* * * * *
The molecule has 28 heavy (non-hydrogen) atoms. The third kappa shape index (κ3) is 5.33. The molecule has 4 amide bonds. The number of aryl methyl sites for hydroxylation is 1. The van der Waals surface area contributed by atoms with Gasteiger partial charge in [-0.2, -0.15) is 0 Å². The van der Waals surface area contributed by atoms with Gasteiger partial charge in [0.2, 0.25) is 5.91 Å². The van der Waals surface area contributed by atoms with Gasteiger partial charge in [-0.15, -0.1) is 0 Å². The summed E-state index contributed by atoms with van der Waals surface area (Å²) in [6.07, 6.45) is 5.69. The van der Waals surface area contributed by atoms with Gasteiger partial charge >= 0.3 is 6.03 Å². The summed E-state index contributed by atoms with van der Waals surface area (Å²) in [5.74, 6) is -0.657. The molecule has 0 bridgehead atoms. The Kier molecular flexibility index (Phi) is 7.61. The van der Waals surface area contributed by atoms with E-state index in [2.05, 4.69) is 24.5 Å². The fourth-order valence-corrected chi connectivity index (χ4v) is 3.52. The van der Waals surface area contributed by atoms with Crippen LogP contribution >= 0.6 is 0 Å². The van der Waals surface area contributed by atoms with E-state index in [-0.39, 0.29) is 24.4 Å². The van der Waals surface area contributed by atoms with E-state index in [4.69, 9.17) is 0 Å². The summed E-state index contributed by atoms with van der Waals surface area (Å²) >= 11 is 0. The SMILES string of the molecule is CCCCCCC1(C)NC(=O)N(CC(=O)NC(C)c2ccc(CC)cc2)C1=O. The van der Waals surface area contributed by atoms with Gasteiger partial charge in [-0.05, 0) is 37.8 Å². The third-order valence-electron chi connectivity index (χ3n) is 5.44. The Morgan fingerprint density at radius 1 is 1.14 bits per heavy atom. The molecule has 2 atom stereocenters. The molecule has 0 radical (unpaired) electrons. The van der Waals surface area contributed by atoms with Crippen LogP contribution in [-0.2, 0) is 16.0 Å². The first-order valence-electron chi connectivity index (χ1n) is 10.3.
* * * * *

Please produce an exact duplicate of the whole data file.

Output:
The molecule has 28 heavy (non-hydrogen) atoms. The third kappa shape index (κ3) is 5.33. The molecule has 4 amide bonds. The number of aryl methyl sites for hydroxylation is 1. The van der Waals surface area contributed by atoms with Gasteiger partial charge in [-0.2, -0.15) is 0 Å². The van der Waals surface area contributed by atoms with Gasteiger partial charge in [0.2, 0.25) is 5.91 Å². The van der Waals surface area contributed by atoms with Gasteiger partial charge in [-0.15, -0.1) is 0 Å². The summed E-state index contributed by atoms with van der Waals surface area (Å²) in [6.07, 6.45) is 5.69. The van der Waals surface area contributed by atoms with Gasteiger partial charge >= 0.3 is 6.03 Å². The summed E-state index contributed by atoms with van der Waals surface area (Å²) in [5.74, 6) is -0.657. The molecule has 0 bridgehead atoms. The Kier molecular flexibility index (Phi) is 7.61. The van der Waals surface area contributed by atoms with E-state index in [2.05, 4.69) is 24.5 Å². The fourth-order valence-corrected chi connectivity index (χ4v) is 3.52. The van der Waals surface area contributed by atoms with Crippen LogP contribution >= 0.6 is 0 Å². The van der Waals surface area contributed by atoms with E-state index in [-0.39, 0.29) is 24.4 Å². The van der Waals surface area contributed by atoms with E-state index in [4.69, 9.17) is 0 Å². The summed E-state index contributed by atoms with van der Waals surface area (Å²) >= 11 is 0. The SMILES string of the molecule is CCCCCCC1(C)NC(=O)N(CC(=O)NC(C)c2ccc(CC)cc2)C1=O. The van der Waals surface area contributed by atoms with Gasteiger partial charge in [-0.05, 0) is 37.8 Å². The third-order valence-electron chi connectivity index (χ3n) is 5.44. The Morgan fingerprint density at radius 1 is 1.14 bits per heavy atom. The molecule has 2 atom stereocenters. The molecule has 0 radical (unpaired) electrons. The van der Waals surface area contributed by atoms with Crippen LogP contribution in [-0.2, 0) is 16.0 Å². The first-order valence-electron chi connectivity index (χ1n) is 10.3.